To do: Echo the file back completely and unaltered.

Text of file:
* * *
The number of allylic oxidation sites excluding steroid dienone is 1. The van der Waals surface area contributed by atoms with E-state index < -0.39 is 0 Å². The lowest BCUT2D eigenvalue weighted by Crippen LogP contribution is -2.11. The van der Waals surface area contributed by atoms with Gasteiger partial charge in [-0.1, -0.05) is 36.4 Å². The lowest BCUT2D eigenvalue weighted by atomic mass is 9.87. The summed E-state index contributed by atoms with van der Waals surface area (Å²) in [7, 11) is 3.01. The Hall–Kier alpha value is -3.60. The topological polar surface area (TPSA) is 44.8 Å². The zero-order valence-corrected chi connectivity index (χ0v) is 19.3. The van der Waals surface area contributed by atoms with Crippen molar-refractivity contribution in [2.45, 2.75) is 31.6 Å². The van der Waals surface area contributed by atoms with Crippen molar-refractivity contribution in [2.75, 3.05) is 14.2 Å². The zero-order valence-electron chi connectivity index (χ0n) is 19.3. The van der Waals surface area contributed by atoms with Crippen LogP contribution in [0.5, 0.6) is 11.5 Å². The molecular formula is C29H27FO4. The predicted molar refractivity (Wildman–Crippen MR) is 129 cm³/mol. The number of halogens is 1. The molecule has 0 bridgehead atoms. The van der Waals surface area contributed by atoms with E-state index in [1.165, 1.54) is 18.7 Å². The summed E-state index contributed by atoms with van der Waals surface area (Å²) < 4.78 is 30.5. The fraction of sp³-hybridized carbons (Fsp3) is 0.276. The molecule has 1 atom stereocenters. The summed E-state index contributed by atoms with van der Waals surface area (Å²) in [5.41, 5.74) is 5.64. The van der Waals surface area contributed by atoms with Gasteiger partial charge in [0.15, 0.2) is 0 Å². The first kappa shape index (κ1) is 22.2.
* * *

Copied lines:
The number of allylic oxidation sites excluding steroid dienone is 1. The van der Waals surface area contributed by atoms with E-state index < -0.39 is 0 Å². The lowest BCUT2D eigenvalue weighted by Crippen LogP contribution is -2.11. The van der Waals surface area contributed by atoms with Gasteiger partial charge in [-0.1, -0.05) is 36.4 Å². The lowest BCUT2D eigenvalue weighted by atomic mass is 9.87. The summed E-state index contributed by atoms with van der Waals surface area (Å²) in [7, 11) is 3.01. The Hall–Kier alpha value is -3.60. The topological polar surface area (TPSA) is 44.8 Å². The zero-order valence-corrected chi connectivity index (χ0v) is 19.3. The van der Waals surface area contributed by atoms with Crippen molar-refractivity contribution in [2.45, 2.75) is 31.6 Å². The van der Waals surface area contributed by atoms with Crippen molar-refractivity contribution in [2.75, 3.05) is 14.2 Å². The zero-order valence-electron chi connectivity index (χ0n) is 19.3. The van der Waals surface area contributed by atoms with Crippen LogP contribution in [0.5, 0.6) is 11.5 Å². The molecular formula is C29H27FO4. The predicted molar refractivity (Wildman–Crippen MR) is 129 cm³/mol. The number of halogens is 1. The molecule has 0 bridgehead atoms. The van der Waals surface area contributed by atoms with E-state index in [1.165, 1.54) is 18.7 Å². The summed E-state index contributed by atoms with van der Waals surface area (Å²) < 4.78 is 30.5. The fraction of sp³-hybridized carbons (Fsp3) is 0.276. The molecule has 1 atom stereocenters. The summed E-state index contributed by atoms with van der Waals surface area (Å²) in [5.41, 5.74) is 5.64. The van der Waals surface area contributed by atoms with Gasteiger partial charge in [0.15, 0.2) is 0 Å². The first kappa shape index (κ1) is 22.2.